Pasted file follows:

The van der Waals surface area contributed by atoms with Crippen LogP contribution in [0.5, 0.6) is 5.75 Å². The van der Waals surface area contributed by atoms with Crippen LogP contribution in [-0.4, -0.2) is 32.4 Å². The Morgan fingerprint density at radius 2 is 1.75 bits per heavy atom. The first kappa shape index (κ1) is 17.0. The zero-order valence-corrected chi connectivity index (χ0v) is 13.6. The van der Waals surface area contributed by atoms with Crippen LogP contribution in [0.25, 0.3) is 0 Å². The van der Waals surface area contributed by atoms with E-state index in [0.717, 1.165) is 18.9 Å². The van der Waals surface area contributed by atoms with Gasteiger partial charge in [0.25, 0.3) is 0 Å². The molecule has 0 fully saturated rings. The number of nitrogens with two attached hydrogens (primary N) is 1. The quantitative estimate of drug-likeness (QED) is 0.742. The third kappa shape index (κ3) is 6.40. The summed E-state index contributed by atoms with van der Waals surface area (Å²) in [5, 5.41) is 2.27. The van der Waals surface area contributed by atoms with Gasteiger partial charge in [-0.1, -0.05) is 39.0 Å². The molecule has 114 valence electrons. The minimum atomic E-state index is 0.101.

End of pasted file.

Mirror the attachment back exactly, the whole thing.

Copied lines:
The van der Waals surface area contributed by atoms with Crippen LogP contribution in [0.5, 0.6) is 5.75 Å². The van der Waals surface area contributed by atoms with Crippen LogP contribution in [-0.4, -0.2) is 32.4 Å². The Morgan fingerprint density at radius 2 is 1.75 bits per heavy atom. The first kappa shape index (κ1) is 17.0. The zero-order valence-corrected chi connectivity index (χ0v) is 13.6. The van der Waals surface area contributed by atoms with Crippen LogP contribution in [0.25, 0.3) is 0 Å². The van der Waals surface area contributed by atoms with E-state index in [0.717, 1.165) is 18.9 Å². The van der Waals surface area contributed by atoms with Gasteiger partial charge in [0.25, 0.3) is 0 Å². The molecule has 0 fully saturated rings. The number of nitrogens with two attached hydrogens (primary N) is 1. The quantitative estimate of drug-likeness (QED) is 0.742. The third kappa shape index (κ3) is 6.40. The summed E-state index contributed by atoms with van der Waals surface area (Å²) in [5, 5.41) is 2.27. The van der Waals surface area contributed by atoms with Gasteiger partial charge in [-0.1, -0.05) is 39.0 Å². The molecule has 114 valence electrons. The minimum atomic E-state index is 0.101.